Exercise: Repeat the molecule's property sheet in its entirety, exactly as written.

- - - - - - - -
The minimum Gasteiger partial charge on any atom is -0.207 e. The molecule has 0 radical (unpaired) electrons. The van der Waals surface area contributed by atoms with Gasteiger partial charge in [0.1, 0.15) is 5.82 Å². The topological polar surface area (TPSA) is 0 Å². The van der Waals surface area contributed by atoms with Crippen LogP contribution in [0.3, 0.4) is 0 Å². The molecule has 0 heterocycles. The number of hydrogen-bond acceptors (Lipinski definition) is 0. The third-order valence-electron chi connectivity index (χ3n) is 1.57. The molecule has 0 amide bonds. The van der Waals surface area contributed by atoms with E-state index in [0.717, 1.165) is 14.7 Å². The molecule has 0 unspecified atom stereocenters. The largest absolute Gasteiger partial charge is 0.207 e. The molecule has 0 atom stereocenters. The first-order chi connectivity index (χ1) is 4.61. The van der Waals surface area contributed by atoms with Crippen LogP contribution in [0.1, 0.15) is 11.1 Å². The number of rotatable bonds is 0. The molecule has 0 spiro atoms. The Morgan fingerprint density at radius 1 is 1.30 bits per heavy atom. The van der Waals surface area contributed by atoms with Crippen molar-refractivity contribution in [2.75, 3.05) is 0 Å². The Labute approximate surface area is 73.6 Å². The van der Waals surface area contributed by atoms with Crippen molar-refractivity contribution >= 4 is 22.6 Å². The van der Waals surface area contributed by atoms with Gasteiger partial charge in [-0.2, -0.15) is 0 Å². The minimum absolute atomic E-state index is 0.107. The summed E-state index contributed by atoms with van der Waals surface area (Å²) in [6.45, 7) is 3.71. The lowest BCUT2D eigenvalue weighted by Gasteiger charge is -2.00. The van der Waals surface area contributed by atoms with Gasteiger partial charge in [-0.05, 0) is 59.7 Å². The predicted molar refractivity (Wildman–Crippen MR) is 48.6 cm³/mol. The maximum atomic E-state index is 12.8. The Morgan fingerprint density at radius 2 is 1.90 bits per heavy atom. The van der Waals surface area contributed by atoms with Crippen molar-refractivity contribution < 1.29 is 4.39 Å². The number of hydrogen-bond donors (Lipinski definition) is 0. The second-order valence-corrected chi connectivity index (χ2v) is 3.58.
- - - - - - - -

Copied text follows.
The minimum Gasteiger partial charge on any atom is -0.207 e. The molecule has 0 radical (unpaired) electrons. The van der Waals surface area contributed by atoms with Gasteiger partial charge in [0.1, 0.15) is 5.82 Å². The topological polar surface area (TPSA) is 0 Å². The van der Waals surface area contributed by atoms with Crippen LogP contribution in [0.3, 0.4) is 0 Å². The molecule has 0 heterocycles. The number of hydrogen-bond acceptors (Lipinski definition) is 0. The third-order valence-electron chi connectivity index (χ3n) is 1.57. The molecule has 0 amide bonds. The van der Waals surface area contributed by atoms with E-state index in [0.717, 1.165) is 14.7 Å². The molecule has 0 unspecified atom stereocenters. The largest absolute Gasteiger partial charge is 0.207 e. The molecule has 0 atom stereocenters. The first-order chi connectivity index (χ1) is 4.61. The van der Waals surface area contributed by atoms with Crippen LogP contribution in [0.1, 0.15) is 11.1 Å². The number of rotatable bonds is 0. The molecule has 0 spiro atoms. The Morgan fingerprint density at radius 1 is 1.30 bits per heavy atom. The van der Waals surface area contributed by atoms with Crippen molar-refractivity contribution in [2.75, 3.05) is 0 Å². The Labute approximate surface area is 73.6 Å². The van der Waals surface area contributed by atoms with Crippen molar-refractivity contribution >= 4 is 22.6 Å². The van der Waals surface area contributed by atoms with Gasteiger partial charge in [-0.2, -0.15) is 0 Å². The minimum absolute atomic E-state index is 0.107. The summed E-state index contributed by atoms with van der Waals surface area (Å²) in [6.45, 7) is 3.71. The lowest BCUT2D eigenvalue weighted by Gasteiger charge is -2.00. The van der Waals surface area contributed by atoms with Gasteiger partial charge in [-0.05, 0) is 59.7 Å². The predicted molar refractivity (Wildman–Crippen MR) is 48.6 cm³/mol. The maximum atomic E-state index is 12.8. The Morgan fingerprint density at radius 2 is 1.90 bits per heavy atom. The van der Waals surface area contributed by atoms with Crippen molar-refractivity contribution < 1.29 is 4.39 Å². The number of hydrogen-bond donors (Lipinski definition) is 0. The second-order valence-corrected chi connectivity index (χ2v) is 3.58.